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Synthese

, Volume 90, Issue 1, pp 145–179 | Cite as

Consistency, mechanicalness, and the logic of the mind

  • Qiuen Yu
Article

Abstract

G. Priest's anti-consistency argument (Priest 1979, 1984, 1987) and J. R. Lucas's anti-mechanist argument (Lucas 1961, 1968, 1970, 1984) both appeal to Gödel incompleteness. By way of refuting them, this paper defends the thesis of quartet compatibility, viz., that the logic of the mind can simultaneously be Gödel incomplete, consistent, mechanical, and recursion complete (capable of all means of recursion). A representational approach is pursued, which owes its origin to works by, among others, J. Myhill (1964), P. Benacerraf (1967), J. Webb (1980, 1983) and M. Arbib (1987). It is shown that the fallacy shared by the two arguments under discussion lies in misidentifying two systems, the one for which the Gödel sentence is constructable and to be proved, and the other in which the Gödel sentence in question is indeed provable. It follows that the logic of the mind can surpass its own Gödelian limitation not by being inconsistent or non-mechanistic, but by being capable of representing stronger systems in itself; and so can a proper machine. The concepts of representational provability, representational maximality, formal system capacity, etc., are discussed.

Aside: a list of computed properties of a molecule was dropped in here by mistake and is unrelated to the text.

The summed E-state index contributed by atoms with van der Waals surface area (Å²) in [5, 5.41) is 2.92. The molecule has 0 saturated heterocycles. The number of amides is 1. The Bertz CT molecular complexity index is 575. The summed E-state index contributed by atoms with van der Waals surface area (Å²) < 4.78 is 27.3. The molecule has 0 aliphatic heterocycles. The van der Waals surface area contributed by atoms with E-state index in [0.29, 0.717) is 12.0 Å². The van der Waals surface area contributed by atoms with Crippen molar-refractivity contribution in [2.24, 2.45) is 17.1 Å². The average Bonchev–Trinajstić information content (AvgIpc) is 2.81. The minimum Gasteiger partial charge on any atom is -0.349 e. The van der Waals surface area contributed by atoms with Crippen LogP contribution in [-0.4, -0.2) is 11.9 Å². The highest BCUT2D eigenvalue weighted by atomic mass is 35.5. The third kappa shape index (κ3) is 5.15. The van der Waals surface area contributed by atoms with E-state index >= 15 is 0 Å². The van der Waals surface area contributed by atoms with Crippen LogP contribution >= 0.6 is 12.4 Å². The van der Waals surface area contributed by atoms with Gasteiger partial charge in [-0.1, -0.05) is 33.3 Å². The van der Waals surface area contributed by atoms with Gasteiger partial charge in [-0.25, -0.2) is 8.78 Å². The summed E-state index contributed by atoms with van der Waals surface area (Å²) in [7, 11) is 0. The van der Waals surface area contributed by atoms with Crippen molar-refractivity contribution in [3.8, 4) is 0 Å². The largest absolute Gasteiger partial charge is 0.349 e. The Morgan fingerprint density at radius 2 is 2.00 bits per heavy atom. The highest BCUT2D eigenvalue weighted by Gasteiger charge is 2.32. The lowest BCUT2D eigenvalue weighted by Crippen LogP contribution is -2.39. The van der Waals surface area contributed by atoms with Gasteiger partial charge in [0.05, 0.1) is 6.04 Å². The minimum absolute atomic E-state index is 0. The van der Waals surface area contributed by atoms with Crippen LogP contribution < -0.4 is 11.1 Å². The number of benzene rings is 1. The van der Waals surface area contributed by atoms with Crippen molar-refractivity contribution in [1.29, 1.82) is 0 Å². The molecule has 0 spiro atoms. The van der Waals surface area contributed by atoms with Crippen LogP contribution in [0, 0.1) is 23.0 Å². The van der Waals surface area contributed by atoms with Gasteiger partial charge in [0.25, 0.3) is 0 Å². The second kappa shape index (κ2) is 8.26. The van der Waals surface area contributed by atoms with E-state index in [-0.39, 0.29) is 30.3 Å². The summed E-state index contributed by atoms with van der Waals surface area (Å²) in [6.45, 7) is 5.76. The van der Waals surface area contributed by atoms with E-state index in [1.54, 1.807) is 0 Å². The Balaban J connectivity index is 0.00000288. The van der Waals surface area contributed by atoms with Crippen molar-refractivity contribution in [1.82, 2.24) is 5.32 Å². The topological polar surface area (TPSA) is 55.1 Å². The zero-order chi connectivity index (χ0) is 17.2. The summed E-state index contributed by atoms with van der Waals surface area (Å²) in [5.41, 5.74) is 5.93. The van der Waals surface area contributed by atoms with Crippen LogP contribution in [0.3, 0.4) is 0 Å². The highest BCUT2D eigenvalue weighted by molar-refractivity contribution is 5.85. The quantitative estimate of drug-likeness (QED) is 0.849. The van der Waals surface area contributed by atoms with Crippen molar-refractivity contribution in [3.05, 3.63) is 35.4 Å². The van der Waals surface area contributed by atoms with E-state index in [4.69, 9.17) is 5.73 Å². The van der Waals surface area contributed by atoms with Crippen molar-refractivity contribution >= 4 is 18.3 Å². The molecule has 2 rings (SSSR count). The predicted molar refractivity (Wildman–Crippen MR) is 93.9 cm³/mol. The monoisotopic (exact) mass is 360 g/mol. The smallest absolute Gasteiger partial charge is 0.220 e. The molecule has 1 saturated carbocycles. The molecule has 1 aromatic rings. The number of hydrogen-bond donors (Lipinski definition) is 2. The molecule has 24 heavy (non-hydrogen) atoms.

Keywords

Formal System System Capacity Strong System Representational Approach Proper Machine 
These keywords were added by machine and not by the authors. This process is experimental and the keywords may be updated as the learning algorithm improves.

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Copyright information

© Kluwer Academic Publishers 1992

Authors and Affiliations

  • Qiuen Yu
    • 1
  1. 1.Dept. of Computer ScienceWayne State UniversityDetroitUSA

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